Gatsby’s American Dream: Ideal?

May 11, 2017
By rahulz99 BRONZE, Park Ridge, Illinois
rahulz99 BRONZE, Park Ridge, Illinois
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Gatsby’s American Dream: Ideal?
In The Great Gatsby, F. Scott Fitzgerald illustrates the underbelly of the American Dream by showing us the deceptive ways it can be achieved. This great American novel, told through the point of view of Nick Carraway, the main character, allows Gatsby’s story to be told by an unbiased source. In the novel, Carraway has said, “I’m inclined to reserve all judgements”(Fitzgerald 1),which supports that the novel was told from a neutral perspective, giving the reader a chance to develop their own opinions about Jay Gatsby.
Setting a goal, working hard to achieve it, grinding it out through thick and thin, trusting the process, and eventually making millions, also known as The American Dream, has brought people to believe that as long as you keep your head down and keeping working, you will, at the end, look up to a big mansion, with the wife or husband of your dreams, the perfect kids, and that ‘58 corvette you have had your eye on for the last twenty-five years. Unfortunately, this is not the case. Some, but not all, people do, attain the American Dream. As Marsh stated, in Fitzgerald, Gatsby, and The Last Tycoon: The `American dream' and the Hollywood dream factory, “The others, not blessed with luck to achieve the dream, have to settle for anything to keep them up financially afloat. In The Great Gatsby, the Valley of Ashes represents this concept of the waned American Dream and describes it as ,” A fantastic farm where ashes grow like wheat into ridges and hills and grotesque gardens; where ashes take the forms of houses and chimneys and rising smoke and, finally, with a transcendent effort, of men who move dimly and already crumbling through the powdery air.(23)” The loss of the of the American Dream, started to make the characters living in the Valley of Ashes lose themselves.
While moral corruption is chipping away at the people in the Valley of Ashes, other forms of corruption are taking over West and East Egg. In West Egg, the corruption is based a lot around falsely-earned money. In Carraway’s case, he inherited his money through his ancestors. As Nick stated, “...the actual founder of my line was my grandfather's brother, who came here in fifty-one, sent a substitute to the Civil War, and started the wholesale hardware business that my father carries on to-day” (Fitzgerald 3). How Gatsby made his fortune is not 100% guaranteed, but by speculation, he made it by bootlegging.
Wealth. When most people picture the American Dream, the image is of dollar signs. Something that has not changed is what wealth can do to one’s life and lifestyle. “...the history of all aspiration-not just the American Dream but the human dream” (Callahan). Callahan is depicting the idea that wealth and freedom aren’t dreams people want to achieve only in America, but all over the world. Though, the idea of money seems great, it’s how Gatsby uses it that makes wealth have a new meaning. Gatsby uses money like how a person uses a solve problems. As Decker stated in Gatsby's Pristine Dream: The Diminishment of the Self-Made Man in the Tribal Twenties, “...deficiencies inherent in contemporary manifestations of the American vision itself" (Decker). Decker is depicting how the American Dream is being used as something that it was not meant to be. Gatsby is a prime example of this. Once people have their share of wealth, they throw parties, live in mansions and buy that  ‘58 corvette, I alluded to earlier. All of these Gatsby did, but he bought these things not for himself ,no, but for a woman he deeply was in love with.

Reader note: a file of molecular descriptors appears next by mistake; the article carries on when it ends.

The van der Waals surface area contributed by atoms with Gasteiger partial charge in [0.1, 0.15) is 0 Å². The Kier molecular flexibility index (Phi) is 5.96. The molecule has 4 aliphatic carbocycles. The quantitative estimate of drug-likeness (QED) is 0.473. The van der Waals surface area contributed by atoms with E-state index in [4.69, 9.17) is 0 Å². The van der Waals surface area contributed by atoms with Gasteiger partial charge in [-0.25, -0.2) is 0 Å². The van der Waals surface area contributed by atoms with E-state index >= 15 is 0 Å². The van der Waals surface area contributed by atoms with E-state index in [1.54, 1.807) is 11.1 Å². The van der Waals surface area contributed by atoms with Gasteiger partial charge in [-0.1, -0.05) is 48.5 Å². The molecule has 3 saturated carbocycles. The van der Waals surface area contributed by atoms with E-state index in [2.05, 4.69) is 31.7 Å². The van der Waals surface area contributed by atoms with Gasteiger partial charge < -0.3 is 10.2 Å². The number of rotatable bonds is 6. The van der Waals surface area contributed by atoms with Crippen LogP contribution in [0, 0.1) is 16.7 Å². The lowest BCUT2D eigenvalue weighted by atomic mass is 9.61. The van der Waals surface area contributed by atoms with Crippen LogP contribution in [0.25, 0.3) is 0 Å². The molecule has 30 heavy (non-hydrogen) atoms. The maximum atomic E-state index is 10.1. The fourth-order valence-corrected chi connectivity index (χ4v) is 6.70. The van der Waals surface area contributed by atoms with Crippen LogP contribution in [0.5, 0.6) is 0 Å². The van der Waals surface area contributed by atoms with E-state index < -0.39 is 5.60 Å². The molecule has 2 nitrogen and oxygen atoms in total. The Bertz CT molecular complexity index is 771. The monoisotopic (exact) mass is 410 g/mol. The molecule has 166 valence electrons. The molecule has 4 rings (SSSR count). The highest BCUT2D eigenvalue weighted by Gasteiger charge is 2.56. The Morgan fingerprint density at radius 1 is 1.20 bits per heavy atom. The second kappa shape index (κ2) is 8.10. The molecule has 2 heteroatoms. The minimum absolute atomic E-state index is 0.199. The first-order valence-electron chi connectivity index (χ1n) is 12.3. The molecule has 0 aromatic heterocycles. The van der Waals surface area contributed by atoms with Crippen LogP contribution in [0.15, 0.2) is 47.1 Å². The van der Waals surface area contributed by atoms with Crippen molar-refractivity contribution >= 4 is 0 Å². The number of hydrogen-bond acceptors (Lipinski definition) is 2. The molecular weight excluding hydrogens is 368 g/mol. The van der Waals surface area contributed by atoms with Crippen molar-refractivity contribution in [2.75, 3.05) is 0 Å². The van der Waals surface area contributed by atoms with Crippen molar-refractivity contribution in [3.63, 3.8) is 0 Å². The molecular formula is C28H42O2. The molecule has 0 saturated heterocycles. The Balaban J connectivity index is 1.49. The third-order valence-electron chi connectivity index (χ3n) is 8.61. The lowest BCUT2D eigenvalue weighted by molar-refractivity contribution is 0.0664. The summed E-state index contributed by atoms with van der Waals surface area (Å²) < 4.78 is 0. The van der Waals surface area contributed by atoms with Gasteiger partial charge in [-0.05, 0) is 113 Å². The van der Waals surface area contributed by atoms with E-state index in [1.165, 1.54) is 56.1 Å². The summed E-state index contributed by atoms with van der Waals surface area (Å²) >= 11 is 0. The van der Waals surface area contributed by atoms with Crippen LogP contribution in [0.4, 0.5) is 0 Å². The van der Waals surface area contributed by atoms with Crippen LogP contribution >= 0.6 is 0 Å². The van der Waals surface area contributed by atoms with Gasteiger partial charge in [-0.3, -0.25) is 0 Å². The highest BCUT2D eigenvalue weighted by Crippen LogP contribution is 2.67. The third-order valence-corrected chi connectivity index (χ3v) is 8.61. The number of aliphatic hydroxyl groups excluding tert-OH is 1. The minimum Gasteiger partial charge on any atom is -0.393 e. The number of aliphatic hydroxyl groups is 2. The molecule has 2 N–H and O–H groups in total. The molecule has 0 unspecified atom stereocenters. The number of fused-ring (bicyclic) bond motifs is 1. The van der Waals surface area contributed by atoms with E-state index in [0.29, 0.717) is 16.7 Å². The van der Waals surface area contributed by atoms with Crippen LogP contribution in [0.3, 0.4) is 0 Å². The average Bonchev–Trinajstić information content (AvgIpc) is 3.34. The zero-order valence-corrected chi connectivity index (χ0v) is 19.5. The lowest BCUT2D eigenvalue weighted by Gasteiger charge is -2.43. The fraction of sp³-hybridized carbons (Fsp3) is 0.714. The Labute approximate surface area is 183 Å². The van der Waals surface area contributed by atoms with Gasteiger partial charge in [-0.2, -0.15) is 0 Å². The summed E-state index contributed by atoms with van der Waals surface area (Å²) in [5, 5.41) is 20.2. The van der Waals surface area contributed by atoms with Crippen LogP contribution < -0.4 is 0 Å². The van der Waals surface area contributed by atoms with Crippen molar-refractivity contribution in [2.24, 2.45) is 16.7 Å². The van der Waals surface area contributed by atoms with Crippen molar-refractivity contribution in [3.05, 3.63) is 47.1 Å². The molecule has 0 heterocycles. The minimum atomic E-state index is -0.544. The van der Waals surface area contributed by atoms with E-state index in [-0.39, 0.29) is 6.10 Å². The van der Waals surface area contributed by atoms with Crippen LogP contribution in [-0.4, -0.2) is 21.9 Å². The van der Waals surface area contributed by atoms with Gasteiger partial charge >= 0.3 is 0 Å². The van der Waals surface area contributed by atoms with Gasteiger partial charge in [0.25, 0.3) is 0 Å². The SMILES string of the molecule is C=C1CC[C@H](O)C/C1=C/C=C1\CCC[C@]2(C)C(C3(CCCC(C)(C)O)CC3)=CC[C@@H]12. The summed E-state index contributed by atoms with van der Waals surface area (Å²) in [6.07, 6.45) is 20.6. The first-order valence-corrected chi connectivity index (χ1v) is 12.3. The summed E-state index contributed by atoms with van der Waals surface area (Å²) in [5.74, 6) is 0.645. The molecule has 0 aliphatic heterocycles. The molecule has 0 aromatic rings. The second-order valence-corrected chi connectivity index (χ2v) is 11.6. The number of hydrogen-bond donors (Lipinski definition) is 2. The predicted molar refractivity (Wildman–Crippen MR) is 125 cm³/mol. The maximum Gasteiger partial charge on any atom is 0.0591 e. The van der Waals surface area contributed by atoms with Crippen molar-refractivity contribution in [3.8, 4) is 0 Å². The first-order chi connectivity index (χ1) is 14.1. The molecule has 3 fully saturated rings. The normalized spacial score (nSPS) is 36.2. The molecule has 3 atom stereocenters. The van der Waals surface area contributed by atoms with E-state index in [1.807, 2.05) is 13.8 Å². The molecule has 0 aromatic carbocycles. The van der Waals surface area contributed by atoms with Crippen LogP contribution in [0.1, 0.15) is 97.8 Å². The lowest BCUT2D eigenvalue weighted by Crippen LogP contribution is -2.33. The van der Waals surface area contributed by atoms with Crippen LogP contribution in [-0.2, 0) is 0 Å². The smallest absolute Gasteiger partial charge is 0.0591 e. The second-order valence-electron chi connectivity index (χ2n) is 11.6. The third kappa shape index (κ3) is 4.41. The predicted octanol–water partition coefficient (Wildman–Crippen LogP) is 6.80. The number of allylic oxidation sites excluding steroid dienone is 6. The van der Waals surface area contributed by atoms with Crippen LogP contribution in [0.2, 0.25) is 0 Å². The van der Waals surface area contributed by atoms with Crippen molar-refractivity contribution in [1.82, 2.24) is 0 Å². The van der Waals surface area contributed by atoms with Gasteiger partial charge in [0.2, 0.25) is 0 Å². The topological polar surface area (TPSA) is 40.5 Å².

The problem is not that Gatsby was in love, but instead the mockery he made of the American Dream. Gatsby used illegal tactics to gain a wealth that he planned to lure his love, Daisy, with. As Gatsby said, in Chapter 7, “Her voice was full of money” (Fitzgerald 120). Just previously, Daisy was talking in a manner, someone with wealth and class would speak. This shows that Daisy is very comfortable living a rich environment and wants nothing but money surrounding her existence. Gatsby, knowing this information, takes Daisy into his mansion, hoping she sees the “success” Gatsby made himself into.  Callahan hits the nail on the head when he stated in ,F. Scott Fitzgerald's evolving American dream: The "pursuit of happiness" in Gatsby, Tender Is the Night, and The Last Tycoon, “Until Gatsby makes love to Daisy, he projects little soul or feeling, only a self-absorbed passion mixed up with his urge to defy American boundaries of class, status, and money” (Callahan). This shows how blinded Gatsby was due to his love for Daisy. At the end of it, Gatsby ended up without Daisy. He spent five years building his new million dollar image, all to come back with nothing left to show for it.
The American Dream and how to achieve it has different meanings and conception, based on who answers. It is a dream where one person might see the light at the end of the tunnel as white, blue or red. In Gatsby’s case, he saw the light at the end of the tunnel as green. While other people drove the speed limit on the way to the end of the tunnel, Gatsby was speeding down the road avoiding lights, signs and speed bumps. As Jordan Baker said, “It takes two to make an accident” (Fitzgerald 58). Here, Fitzgerald is comparing a car accident to a relationship. Gatsby had been driving down the road at a mirage of Daisy and without hesitation, blazed down the road to be with her. This ultimately led to Gatsby crashing into George Wilson and led to Gatsby’s demise. What goes around, comes around. Gatsby’s vision of the American Dream did not enhance his life,but unhinged it. The detour Gatsby took led him the way most criminals end up, behind bars ,or in his case,dead.    

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